Chinese teenagers have a rate of diabetes nearly four times greater than their counterparts in the United States, according to a study led by researchers at the University of North Carolina at Chapel Hill. The rise in the incidence of diabetes parallels increases in cardiovascular risk, researchers say, and is the result of a Chinese population that is growing increasingly overweight.
The study led by Barry Popkin, Ph.D., W.R. Kenan Jr. Distinguished Professor of nutrition at UNC’s Gillings School of Global Public Health, and Chinese researchers, used data from the China Health and Nutrition Survey (CHNS), the longest ongoing study of its kind in China. Between 1989 and 2011, the study followed more than 29,000 people in 300 communities throughout China, with surveys conducted in 1989, 1991, 1993, 1997, 2000, 2004, 2006, 2009 and 2011. The CHNS project was a joint undertaking by the University of North Carolina at Chapel Hill and the Chinese Center for Disease Control (CCDC) National Institute of Nutrition and Food Safety.
The findings appear online in Obesity Reviews Early View Section and will be published in the September issue (Obesity Reviews Volume 13, Issue 9, September 2012). Obesity Reviews is an official journal of the International Association for the Study of Obesity
China has experienced unprecedented economic growth in the past two decades, but the study finds that at the same time, China has seen equally dramatic changes in the weight, diets and physical activity levels of its people. UNC-CCDC researchers followed a randomly selected sample representing 56 percent of the Chinese population in 2009 and found large increases in overweight and cardiometabolic risk factors.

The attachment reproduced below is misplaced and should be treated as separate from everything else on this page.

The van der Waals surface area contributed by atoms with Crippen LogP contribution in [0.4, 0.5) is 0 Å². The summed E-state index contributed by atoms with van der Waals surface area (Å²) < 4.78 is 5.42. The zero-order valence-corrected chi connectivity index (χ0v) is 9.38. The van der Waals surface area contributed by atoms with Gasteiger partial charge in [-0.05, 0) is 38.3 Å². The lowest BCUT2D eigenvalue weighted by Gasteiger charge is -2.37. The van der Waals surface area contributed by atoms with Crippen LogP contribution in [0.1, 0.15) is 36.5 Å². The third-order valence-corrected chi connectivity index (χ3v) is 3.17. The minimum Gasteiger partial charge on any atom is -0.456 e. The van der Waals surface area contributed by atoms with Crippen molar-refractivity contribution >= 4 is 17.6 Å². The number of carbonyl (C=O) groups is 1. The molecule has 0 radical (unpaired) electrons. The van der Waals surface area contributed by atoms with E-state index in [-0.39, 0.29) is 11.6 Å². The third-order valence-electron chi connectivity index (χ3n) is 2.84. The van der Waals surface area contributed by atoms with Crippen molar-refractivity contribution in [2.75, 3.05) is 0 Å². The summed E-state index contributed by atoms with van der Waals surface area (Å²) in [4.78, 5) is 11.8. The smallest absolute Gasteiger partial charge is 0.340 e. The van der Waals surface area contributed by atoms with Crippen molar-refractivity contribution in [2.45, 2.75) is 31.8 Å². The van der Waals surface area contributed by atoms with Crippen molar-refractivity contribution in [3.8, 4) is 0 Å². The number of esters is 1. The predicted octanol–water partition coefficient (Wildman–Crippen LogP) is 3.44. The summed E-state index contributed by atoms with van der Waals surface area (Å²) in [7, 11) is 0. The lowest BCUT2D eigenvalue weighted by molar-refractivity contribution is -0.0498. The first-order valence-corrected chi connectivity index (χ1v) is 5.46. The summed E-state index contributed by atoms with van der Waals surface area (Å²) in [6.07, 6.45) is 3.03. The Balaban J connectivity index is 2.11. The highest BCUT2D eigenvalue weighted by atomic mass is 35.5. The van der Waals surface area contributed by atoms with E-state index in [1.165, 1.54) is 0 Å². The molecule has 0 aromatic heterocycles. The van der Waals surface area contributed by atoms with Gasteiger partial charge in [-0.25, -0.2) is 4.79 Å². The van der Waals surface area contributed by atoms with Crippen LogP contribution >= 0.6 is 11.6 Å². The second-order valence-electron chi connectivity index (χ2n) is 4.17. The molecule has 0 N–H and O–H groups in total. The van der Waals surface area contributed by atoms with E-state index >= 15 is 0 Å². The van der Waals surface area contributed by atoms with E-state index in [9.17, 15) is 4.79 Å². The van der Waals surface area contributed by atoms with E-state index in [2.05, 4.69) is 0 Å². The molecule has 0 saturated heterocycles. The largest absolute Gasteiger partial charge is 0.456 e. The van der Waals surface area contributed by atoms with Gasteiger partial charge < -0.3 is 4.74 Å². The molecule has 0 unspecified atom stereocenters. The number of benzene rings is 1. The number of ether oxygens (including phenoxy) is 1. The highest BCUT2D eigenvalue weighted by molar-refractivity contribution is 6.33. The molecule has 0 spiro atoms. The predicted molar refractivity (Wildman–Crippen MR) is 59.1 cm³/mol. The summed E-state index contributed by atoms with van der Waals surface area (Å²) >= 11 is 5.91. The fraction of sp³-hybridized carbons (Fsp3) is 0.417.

“What is unprecedented is the changes in diet, weight and cardiovascular risk for children age 7 and older,” said Popkin. “These estimates highlight the huge burden that China’s health care system is expected to face if nothing changes.”
The UNC-CCDC team observed rates of diabetes of 1.9 percent and pre-diabetes levels of 14.9 percent in Chinese children age 7-17. Researchers noted that high levels of glycosylated hemoglobin (HbA1c) were found in the children’s blood. HbA1c is a measure of the average plasma-glucose concentration over time.
“The findings suggest a very high burden of chronic disease risk starting at a young age, with 1.7 million Chinese children ages 7-18 having diabetes and another 27.7 million considered prediabetic,” Popkin said. “In addition, more than one-third of children under age 18 had high levels of at least one cardiometabolic risk factor.”
Comparing the Chinese data with data from the United States based on National Health and Nutrition Survey (NHANES) results, the authors found that diabetes and inflammation rates were higher in the Chinese pediatric population than in the U.S. pediatric population or in other Asian countries. Researchers found 1.9 percent of Chinese children age 12-18 had diabetes, compared to 0.5 percent of children in the U.S. The study also found great disparity with respect to inflammation, a key cardiovascular risk factor; 12.1 percent of Chinese adolescents showed a high inflammation risk, compared to 8.5 percent of adolescents in the U.S.
“The number of individuals with high levels of at least one cardiovascular risk factor increased to 85 percent in individuals age 40 and older,” said Penny Gordon-Larsen, Ph.D., professor of nutrition in UNC’s Gillings School of Global Public Health. “Of even greater concern is the fact that we see these high levels of risk in individuals living across the entire country – in rural and urban, as well as high and low-income areas. So the impending health care costs and implications are immense.”
These results reinforce earlier research by the authors that found higher levels of obesity emerging in the past decade among the poor and those living in rural areas of China.